There was substantial evidence in the record that Bruce & Co. salesmen recommended Transition stock on the basis of extravagant reports of government contracts and active interest in Transition's prospective product shown by a variety of glamorous potential purchasers. The apparent source of these reports was the brother of one of Transition's principals. Hiller himself considered the source unreliable, and he was totally unable to confirm any of the reports, although his investigation uncovered no facts which specifically negated any of the rumors. Nevertheless, as the Commission found, Hiller continued to authorize and even encourage active solicitation of orders for Transition stock on the basis of the unconfirmed reports. The Commission found that there was no adequate and reasonable basis for such recommendations, and we agree. It is settled that "the making of representations to prospective purchasers without a reasonable basis, couched in terms of either opinion or fact and designed to induce purchases, is contrary to the basic obligation of fair dealing borne by those who engage in the sale of securities to the public." In the Matter of Mac Robbins & Co., Inc., 41 S.E.C. 116, 119 (1962), aff'd sub nom. Berko v. Securities and Exchange Comm'n, 316 F.2d 137 (2d Cir. 1963); accord, Charles P. Lawrence, Securities Exchange Act Release No. 8213 (Dec. 19, 1967), aff'd sub nom. Lawrence v. Securities and Exchange Comm'n, 398 F.2d 276 (1st Cir. 1968); A.T. Brod & Co., Securities Exchange Act Release No. 8060 (April 26, 1967). Bruce & Co. acted in disregard of that "basic obligation" when it actively solicited purchases of Transition stock without reasonable grounds for believing that reports disseminated in connection with such solicitations had a basis in fact. As president of the firm, Melvyn Hiller was properly held responsible for the fraudulent course of conduct described in the record.

Hiller also contends, as Stanley Gross and Aaron Fink (a Bruce & Co. salesman) have already contended before this court, that the penalty imposed by the Commission was arbitrary and unreasonable in view of the nature of their violations, and that the Commission should not be allowed to impose sanctions in excess of those deemed appropriate by the Hearing Examiner. We reject these arguments for the reasons given in the two prior cases, Gross v. Securities and Exchange Comm'n, 418 F.2d 103, 107 (2d Cir. 1969); Fink v. Securities and Exchange Comm'n, 417 F.2d 1058, 1059 (2d Cir. 1969), and in Hanly, supra, 415 F.2d at 597-598.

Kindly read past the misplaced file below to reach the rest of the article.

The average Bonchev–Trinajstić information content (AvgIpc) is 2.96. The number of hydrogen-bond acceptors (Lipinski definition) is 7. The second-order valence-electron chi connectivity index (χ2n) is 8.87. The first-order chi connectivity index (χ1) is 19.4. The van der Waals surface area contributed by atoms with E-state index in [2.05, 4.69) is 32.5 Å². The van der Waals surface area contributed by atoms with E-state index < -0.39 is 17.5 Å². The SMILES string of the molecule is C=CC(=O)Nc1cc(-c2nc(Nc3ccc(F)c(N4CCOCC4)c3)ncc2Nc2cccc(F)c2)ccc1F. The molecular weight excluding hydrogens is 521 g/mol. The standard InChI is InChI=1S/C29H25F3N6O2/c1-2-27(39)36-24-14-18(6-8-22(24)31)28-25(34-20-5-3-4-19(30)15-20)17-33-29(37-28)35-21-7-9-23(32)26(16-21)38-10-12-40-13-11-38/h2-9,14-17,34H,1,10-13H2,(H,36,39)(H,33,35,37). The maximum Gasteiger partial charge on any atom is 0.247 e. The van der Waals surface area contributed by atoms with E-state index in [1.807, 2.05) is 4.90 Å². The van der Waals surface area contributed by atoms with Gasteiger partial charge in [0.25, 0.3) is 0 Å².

Additionally with regard to the sanctions imposed by the Commission, Hiller argues that the imposition of a bar in his case is inconsistent with the lesser penalties ordered by the Commission in other cases involving what Hiller considers to be more serious violations of the securities laws. Comparison of sanctions in other cases is foreclosed, however, by our decision in Dlugash v. Securities and Exchange Commission, 373 F.2d 107 (2d Cir. 1967). There petitioners complained that other parties in the same proceeding suffered disproportionately less severe penalties. We concluded that, even if the penalties were disproportionate, "it is irrelevant because the sanctions imposed upon the petitioners were well within the Commission's discretion." A fortiori, we cannot disturb the sanctions ordered in one case because they were different from those imposed in an entirely different proceeding. "Failing a gross abuse of discretion, the courts should not attempt to substitute their untutored views as to what sanctions will best accord with the regulatory powers of the Commission. * * *" Tager v. Securities and Exchange Comm'n, 344 F.2d 5, 8-9 (2d Cir. 1965).

A finding of a "gross abuse of discretion" might be supported by proof of the suggestion emphasized by counsel at oral argument that the Commission has consistently applied a different standard to the violations of "large and powerful Wall Street establishments," and thus exercised its powers discriminatorily. No evidence to that effect has been called to our attention, and the six cases cited in Hiller's brief lend no support to that conclusion.

Other arguments advanced by the petitioner do not merit discussion,*fn2 and we affirm the orders of the Commission barring Hiller from the securities industry and denying his petition for rehearing.

No ...